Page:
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Andrew Harnik, Associated Press
FILE - In this file photo dated Thursday, Feb. 11, 2016, Laser Interferometer Gravitational-Wave Observatory (LIGO) Co-Founder Kip Thorne speaks during a news conference at the National Press Club in Washington, USA, to announce that scientists have finally detected gravitational waves. The Nobel Physics Prize 2017 is announced Monday Oct. 3, 2017, awarded to 3 scientists including Kip Thorne, for discoveries in gravitational waves.

SALT LAKE CITY — Theoretical physicist Kip Thorne, born and raised in Logan, was among three Americans awarded the Nobel Prize in physics Tuesday for their discovery of four signals of gravitational waves that had been predicted by Albert Einstein nearly a century ago.

California Institute of Technology collaborators Thorne, Barry Barish and Ronald Drever, along with Massachusetts Institute of Technology's Rainer Weiss, in 2016 confirmed the existence of ripples through space-time triggered by massive gravitational events such as the merging of black holes. Drever was not recognized for his contributions because he died in March, and nominees must be alive at the time of their nomination.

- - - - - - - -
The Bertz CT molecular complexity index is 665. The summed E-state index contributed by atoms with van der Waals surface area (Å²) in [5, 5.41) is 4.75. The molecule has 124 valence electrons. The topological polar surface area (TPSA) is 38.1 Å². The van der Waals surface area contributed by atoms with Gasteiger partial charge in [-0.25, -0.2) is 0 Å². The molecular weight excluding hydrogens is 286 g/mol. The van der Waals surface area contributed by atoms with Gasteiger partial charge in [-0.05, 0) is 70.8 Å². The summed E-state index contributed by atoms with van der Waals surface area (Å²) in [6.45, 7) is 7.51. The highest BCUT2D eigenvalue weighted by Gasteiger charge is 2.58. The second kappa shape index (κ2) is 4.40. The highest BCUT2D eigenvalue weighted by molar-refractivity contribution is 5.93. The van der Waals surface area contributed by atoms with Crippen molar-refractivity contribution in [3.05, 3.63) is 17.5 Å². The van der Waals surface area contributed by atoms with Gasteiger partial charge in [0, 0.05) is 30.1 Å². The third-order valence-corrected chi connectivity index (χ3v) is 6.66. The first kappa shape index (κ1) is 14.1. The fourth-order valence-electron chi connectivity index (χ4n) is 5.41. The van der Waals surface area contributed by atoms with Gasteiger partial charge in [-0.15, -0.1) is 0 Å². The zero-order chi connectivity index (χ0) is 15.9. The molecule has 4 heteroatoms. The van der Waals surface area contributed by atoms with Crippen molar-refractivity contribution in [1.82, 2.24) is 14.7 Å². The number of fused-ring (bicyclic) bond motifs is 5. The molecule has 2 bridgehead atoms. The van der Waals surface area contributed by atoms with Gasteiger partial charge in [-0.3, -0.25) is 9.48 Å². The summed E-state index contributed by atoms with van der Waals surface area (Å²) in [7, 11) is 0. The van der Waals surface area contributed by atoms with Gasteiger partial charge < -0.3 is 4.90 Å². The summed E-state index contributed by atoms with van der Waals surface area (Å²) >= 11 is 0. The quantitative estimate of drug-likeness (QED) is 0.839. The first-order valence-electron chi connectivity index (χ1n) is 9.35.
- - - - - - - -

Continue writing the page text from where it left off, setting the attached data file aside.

The discoveries by the Laser Interferometer Gravitational-Wave Observatory, or LIGO, collaborators were widely considered the biggest development in physics in 2016, and many observers were surprised the physicists were not awarded the Nobel Prize last year.

An announcement was made early Tuesday at the Royal Swedish Academy of Sciences in Stockholm.

Thorne, 77, graduated from Logan High School in 1958. His parents, D. Wynne Thorne and Alison Thorne, were professors at Utah State University, an agronomist and an economist, respectively.

Thorne was editor of Logan High's yearbook, the "Amphion," and was one of its photographers. His high school class included Elder Quentin L. Cook, a member of the Quorum of the Twelve Apostles of The Church of Jesus Christ of Latter-day Saints; professional football player, actor and sports announcer Merlin Olsen; and Lee Burke, Logan High's student body president and later assistant to the president of USU.